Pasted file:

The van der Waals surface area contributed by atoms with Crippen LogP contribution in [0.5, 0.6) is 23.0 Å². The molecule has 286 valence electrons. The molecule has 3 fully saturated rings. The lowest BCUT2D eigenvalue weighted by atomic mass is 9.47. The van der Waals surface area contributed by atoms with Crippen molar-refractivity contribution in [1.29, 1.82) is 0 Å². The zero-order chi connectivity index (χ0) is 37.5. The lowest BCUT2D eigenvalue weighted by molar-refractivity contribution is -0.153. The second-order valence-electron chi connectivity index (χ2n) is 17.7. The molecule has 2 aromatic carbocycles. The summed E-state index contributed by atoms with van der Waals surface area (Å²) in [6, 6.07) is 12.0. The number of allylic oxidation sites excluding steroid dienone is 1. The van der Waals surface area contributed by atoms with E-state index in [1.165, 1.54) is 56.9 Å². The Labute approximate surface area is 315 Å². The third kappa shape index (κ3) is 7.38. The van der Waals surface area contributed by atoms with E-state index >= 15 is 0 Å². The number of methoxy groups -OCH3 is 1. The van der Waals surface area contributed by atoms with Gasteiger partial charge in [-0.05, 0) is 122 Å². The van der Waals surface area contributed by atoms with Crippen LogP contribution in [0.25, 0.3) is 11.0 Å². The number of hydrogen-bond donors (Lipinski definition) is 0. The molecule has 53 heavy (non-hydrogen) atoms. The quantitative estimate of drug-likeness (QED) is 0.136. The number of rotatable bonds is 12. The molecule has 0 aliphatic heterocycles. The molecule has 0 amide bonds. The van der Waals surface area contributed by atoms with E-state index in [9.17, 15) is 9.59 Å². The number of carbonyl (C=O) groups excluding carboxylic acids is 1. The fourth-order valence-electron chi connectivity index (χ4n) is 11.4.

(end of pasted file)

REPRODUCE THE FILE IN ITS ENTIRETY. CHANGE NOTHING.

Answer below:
The van der Waals surface area contributed by atoms with Crippen LogP contribution in [0.5, 0.6) is 23.0 Å². The molecule has 286 valence electrons. The molecule has 3 fully saturated rings. The lowest BCUT2D eigenvalue weighted by atomic mass is 9.47. The van der Waals surface area contributed by atoms with Crippen molar-refractivity contribution in [1.29, 1.82) is 0 Å². The zero-order chi connectivity index (χ0) is 37.5. The lowest BCUT2D eigenvalue weighted by molar-refractivity contribution is -0.153. The second-order valence-electron chi connectivity index (χ2n) is 17.7. The molecule has 2 aromatic carbocycles. The summed E-state index contributed by atoms with van der Waals surface area (Å²) in [6, 6.07) is 12.0. The number of allylic oxidation sites excluding steroid dienone is 1. The van der Waals surface area contributed by atoms with E-state index in [1.165, 1.54) is 56.9 Å². The Labute approximate surface area is 315 Å². The third kappa shape index (κ3) is 7.38. The van der Waals surface area contributed by atoms with E-state index >= 15 is 0 Å². The number of methoxy groups -OCH3 is 1. The van der Waals surface area contributed by atoms with Gasteiger partial charge in [-0.05, 0) is 122 Å². The van der Waals surface area contributed by atoms with Crippen LogP contribution in [0.25, 0.3) is 11.0 Å². The number of hydrogen-bond donors (Lipinski definition) is 0. The molecule has 53 heavy (non-hydrogen) atoms. The quantitative estimate of drug-likeness (QED) is 0.136. The number of rotatable bonds is 12. The molecule has 0 aliphatic heterocycles. The molecule has 0 amide bonds. The van der Waals surface area contributed by atoms with E-state index in [9.17, 15) is 9.59 Å². The number of carbonyl (C=O) groups excluding carboxylic acids is 1. The fourth-order valence-electron chi connectivity index (χ4n) is 11.4.